Energy is proportional to voltage squared. If we make the assumption that a variable voltage is being fed to a constant load-resistor, then with voltage, current would increase, and current would get multiplied by voltage again, to result in energy.

Sound energy is proportional to sound pressure squared. With increasing sound pressure, minute displacement / compression of air results, which causes displacement to rise, and displacement times pressure is again – energy.

The decibel scale is in energy units, not pressure units. Therefore, if a voltage increases by the square root of two, and if that voltage is fed to a constant load, then energy doubles, which is loosely expressed as a 3db relationship. A doubling of voltages would result in a quadrupling of energy units, which is loosely described as a 6db relationship.

Something similar happens to digitally sampled sound. The amplitudes of the samples correspond roughly to the Statistical concept of Standard Deviation, while the Statistical concept of Variance, corresponds to signal-energy. Variance equals Standard Deviation squared…

Dirk

I should add that this applies to small-signal processing, but not to industrial power-transmission. In the latter case, the load resistances are intentionally made to scale with voltages, because the efficiency-gains that stem from voltage-increases, only stem from keeping current-levels under control. Thus, in the latter case, higher amounts of power are transmitted, but without involving higher levels of current. And so here, voltages tend to relate to power units more-or-less linearly.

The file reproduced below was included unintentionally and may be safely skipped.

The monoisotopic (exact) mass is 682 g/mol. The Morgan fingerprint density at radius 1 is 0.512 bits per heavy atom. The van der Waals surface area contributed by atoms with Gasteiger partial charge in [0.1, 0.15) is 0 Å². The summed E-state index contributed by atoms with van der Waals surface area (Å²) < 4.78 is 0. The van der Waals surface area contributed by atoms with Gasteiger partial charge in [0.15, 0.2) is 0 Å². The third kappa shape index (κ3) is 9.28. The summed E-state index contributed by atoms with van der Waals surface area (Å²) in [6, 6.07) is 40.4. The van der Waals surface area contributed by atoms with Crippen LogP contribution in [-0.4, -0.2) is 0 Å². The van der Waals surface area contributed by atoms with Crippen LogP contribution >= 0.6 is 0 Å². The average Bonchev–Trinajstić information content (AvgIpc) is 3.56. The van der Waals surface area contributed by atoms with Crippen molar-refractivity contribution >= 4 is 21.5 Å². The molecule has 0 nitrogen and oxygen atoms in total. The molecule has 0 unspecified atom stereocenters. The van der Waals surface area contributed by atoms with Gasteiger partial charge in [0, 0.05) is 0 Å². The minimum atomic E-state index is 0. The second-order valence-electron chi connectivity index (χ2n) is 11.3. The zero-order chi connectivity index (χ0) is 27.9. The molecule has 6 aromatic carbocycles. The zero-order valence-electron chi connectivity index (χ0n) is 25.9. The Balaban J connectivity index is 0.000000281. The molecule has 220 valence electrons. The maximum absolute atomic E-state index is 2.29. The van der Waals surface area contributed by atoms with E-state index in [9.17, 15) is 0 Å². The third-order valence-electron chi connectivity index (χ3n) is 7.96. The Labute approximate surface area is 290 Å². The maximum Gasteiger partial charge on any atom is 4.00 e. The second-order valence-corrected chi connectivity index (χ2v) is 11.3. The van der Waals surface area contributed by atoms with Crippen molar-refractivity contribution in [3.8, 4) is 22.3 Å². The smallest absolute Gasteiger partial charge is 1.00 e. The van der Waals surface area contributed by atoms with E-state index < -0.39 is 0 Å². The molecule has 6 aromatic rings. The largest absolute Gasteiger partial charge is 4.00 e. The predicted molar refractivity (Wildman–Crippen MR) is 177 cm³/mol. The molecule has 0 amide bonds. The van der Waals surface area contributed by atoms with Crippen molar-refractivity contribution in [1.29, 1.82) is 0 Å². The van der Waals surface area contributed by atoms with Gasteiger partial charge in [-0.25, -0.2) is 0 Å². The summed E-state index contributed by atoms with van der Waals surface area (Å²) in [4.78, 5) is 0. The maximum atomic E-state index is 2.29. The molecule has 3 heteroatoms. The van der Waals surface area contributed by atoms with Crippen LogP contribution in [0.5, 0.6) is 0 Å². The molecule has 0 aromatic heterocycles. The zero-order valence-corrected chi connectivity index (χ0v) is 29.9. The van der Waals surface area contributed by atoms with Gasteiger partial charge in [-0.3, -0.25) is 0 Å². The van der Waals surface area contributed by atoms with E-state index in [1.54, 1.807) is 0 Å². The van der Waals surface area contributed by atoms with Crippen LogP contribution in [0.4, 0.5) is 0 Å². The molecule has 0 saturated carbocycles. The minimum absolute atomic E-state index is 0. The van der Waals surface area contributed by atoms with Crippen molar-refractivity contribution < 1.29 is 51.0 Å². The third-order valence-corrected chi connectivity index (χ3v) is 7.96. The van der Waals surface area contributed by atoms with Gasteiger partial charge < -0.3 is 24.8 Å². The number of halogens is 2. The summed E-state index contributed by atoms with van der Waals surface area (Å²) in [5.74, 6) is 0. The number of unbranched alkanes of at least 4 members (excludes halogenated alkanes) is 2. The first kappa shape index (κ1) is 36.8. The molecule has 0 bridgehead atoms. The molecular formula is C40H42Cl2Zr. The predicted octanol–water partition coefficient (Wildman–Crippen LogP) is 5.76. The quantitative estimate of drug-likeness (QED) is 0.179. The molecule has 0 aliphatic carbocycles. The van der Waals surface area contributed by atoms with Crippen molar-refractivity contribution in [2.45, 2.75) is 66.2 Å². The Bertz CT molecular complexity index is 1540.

Similarly, in any type of power-conversion system, the output current needs to be inversely proportional to its voltage, in order for the system to remain energy efficient.

This is also why for a simple light-dimmer, used in home lighting, almost never a variable resistor gets used by itself. If one was used, then it being in series with the load, and the amount of current flowing through it being the same at the higher and medium voltages, would cause a simplistic potentiometer to absorb a major fraction of the energy.

Light-dimmers contain active circuits – as well as sometimes a low-current potentiometer – to keep them efficient.

The main concept of this posting is only true, if the load is assumed to be a constant, abstract resistance, which can also be taken out of the equation in certain cases – such as with digital sound-samples.

In the case of a capacitor, if its capacitance stays the same, the stored energy is proportional to its voltage squared.

This follows from the fact that its voltage is also proportional to its charge, and if we integrate a linear function, we obtain a second-degree function. Energy is also equal to charge times voltage.

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